Garrett (garote) wrote,

Bart - to Mt Diablo - to Bart

Saturday's ride was 39 miles, took about ten hours, and burned about 2500 calories. I took Bart all the way out to Concord, then rode past the Mt. Diablo State Park, then through the Morgan Territory Regional Preserve, taking my time with photographs and snacking and rest stops, and ended up at the Dublin Bart station. I never thought I'd be able to pull off a 40-mile one-way trip without driving, but thanks to Bart, it was quite easy.

I had my usual collection of gear for this trip, but chose the upright over the recumbent just to mix things up a little. Not shown: The huge camera I used to take the picture with.

Aaaah the open road. A technical marvel, among thousands, that makes this whole trip possible. Truly we live in blessed times.

This is what I like the most about long bike trips. You get out to a road where the cars are so infrequent, and the background noise is so low, that you can just lie down in the middle of the road and take a nap. The sun is warm, the birds are singing, and if a car does come you can hear the whisper of its tires on the road from enough of a distance that you can get up casually, stretch, and meander to the shoulder without fear.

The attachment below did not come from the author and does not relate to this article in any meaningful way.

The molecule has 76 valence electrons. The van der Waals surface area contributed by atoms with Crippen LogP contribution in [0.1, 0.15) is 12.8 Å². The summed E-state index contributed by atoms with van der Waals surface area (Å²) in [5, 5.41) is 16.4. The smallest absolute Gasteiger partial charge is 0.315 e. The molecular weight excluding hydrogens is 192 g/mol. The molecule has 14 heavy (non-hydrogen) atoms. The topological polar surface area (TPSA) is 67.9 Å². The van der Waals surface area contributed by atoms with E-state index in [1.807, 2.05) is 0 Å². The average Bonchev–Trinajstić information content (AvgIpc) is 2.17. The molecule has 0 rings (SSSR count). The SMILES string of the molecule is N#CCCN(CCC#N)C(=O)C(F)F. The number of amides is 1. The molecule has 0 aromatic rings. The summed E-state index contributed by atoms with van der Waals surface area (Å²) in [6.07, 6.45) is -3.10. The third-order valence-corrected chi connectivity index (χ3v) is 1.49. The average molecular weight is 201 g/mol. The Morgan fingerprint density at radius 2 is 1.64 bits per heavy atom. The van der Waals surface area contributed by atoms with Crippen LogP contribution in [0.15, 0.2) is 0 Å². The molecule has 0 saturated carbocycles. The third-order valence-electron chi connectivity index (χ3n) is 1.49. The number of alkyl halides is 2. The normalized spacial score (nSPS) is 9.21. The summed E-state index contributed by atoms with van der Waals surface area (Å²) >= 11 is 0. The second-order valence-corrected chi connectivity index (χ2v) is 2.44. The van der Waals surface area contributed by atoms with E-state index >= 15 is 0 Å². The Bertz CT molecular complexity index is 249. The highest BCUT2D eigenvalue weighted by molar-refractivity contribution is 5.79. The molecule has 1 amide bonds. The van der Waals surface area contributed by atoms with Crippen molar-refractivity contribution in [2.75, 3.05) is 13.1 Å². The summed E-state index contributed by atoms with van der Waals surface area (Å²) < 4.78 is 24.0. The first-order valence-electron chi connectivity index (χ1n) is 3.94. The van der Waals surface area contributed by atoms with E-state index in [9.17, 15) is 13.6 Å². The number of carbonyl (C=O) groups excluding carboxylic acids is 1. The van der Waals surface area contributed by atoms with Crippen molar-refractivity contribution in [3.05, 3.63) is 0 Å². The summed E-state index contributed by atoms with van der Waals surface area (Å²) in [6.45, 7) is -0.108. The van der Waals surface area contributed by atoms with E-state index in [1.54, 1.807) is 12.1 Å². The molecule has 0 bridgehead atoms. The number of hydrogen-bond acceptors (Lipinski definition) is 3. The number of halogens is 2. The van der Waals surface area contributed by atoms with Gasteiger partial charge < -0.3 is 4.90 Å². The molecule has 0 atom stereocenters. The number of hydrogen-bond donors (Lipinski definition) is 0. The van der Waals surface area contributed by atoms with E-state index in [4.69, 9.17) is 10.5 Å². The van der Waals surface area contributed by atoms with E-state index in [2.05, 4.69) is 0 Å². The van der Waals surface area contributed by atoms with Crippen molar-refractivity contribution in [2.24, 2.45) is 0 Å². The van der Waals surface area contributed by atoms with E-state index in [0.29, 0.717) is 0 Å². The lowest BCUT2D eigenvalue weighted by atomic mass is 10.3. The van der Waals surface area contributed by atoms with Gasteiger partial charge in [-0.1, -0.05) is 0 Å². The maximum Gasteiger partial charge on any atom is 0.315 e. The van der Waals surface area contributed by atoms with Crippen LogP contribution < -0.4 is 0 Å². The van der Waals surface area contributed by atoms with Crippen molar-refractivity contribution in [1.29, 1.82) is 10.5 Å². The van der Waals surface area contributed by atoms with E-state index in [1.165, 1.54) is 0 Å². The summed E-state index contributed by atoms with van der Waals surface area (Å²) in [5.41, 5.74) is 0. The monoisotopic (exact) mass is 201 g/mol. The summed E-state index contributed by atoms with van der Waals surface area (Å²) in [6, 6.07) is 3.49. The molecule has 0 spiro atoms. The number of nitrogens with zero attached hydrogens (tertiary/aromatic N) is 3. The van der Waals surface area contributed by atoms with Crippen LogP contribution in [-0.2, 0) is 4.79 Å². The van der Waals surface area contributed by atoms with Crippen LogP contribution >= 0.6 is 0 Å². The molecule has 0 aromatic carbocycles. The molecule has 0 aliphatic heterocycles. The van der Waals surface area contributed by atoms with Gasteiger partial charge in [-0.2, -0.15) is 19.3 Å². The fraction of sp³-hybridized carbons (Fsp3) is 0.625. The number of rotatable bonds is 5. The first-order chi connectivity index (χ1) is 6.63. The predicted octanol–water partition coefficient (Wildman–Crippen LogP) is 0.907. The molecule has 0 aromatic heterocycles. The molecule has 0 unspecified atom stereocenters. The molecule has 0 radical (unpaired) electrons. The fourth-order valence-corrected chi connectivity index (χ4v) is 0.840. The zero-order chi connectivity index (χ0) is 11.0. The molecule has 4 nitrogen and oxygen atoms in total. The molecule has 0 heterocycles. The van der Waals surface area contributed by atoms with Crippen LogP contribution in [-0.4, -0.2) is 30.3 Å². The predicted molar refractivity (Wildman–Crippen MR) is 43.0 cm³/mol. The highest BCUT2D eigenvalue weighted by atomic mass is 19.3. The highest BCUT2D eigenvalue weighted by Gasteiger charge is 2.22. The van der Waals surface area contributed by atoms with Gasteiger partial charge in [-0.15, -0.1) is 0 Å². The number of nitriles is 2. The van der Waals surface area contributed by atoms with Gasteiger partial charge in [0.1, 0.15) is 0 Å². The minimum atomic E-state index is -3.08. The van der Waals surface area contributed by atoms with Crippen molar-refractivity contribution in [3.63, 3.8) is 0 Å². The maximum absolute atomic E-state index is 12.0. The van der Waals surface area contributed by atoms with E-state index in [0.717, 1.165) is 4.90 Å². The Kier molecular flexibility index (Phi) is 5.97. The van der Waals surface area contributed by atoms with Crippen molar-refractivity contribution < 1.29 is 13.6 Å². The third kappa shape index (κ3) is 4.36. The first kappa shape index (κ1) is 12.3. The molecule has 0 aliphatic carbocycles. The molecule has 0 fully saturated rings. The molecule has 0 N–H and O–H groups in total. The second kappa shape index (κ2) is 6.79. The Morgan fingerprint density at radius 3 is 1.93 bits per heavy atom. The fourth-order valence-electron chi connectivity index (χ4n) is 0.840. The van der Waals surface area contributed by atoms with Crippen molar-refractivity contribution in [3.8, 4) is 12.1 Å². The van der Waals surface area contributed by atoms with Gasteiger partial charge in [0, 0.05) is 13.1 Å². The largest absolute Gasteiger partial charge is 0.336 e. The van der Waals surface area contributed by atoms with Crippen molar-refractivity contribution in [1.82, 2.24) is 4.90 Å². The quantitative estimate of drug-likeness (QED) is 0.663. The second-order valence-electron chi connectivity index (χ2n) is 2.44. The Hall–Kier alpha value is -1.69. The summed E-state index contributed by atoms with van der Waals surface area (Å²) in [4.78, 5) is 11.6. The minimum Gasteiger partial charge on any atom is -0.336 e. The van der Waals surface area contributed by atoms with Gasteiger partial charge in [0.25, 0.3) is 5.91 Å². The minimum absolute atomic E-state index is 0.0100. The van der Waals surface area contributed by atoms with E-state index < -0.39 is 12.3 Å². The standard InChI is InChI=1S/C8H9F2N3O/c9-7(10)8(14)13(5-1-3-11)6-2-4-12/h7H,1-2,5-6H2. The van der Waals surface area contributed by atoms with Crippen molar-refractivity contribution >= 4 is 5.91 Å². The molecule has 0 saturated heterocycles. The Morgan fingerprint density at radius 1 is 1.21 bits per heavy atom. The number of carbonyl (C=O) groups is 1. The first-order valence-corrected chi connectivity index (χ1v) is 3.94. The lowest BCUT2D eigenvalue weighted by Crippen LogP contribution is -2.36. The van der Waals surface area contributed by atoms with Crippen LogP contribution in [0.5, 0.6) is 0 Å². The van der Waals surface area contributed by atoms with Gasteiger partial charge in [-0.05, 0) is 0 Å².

About 5:00pm the sunlight began to take on that magical low-horizon quality. I got this shot up the side of a hill. I like it a lot; it evokes immediate memories of warm summer days behind the house in Scotts Valley, laying in the dry grass, watching clouds.

About 20 miles along, I rolled to a stop next to this open glade. Totally quiet except for chirping birds and buzzing late-summer dragonflies. The ground was a carpet of dried flowers and short grass. That lump you see in the middle is not actually a rock ... it is a heap of dark gravel. I walked out there and ate a late lunch, then took off my shoes and jammed my hands and feet into the warm stones. After a while of staring at the sky, I fell asleep.

I woke up just a little while later, with a strong sense of ... solidity. A feeling of being within myself, occupying myself, in a way that I hadn't been for a long time. I was here, and it was time to move forward with who I was, from where I was.

I got back on the bike, and kept pedaling.

I asked someone to take my photo in the Lake Merritt Bart station. The woman was confused that my camera did not have a display on it like a television, until I told her to look through the viewfinder to frame the shot.

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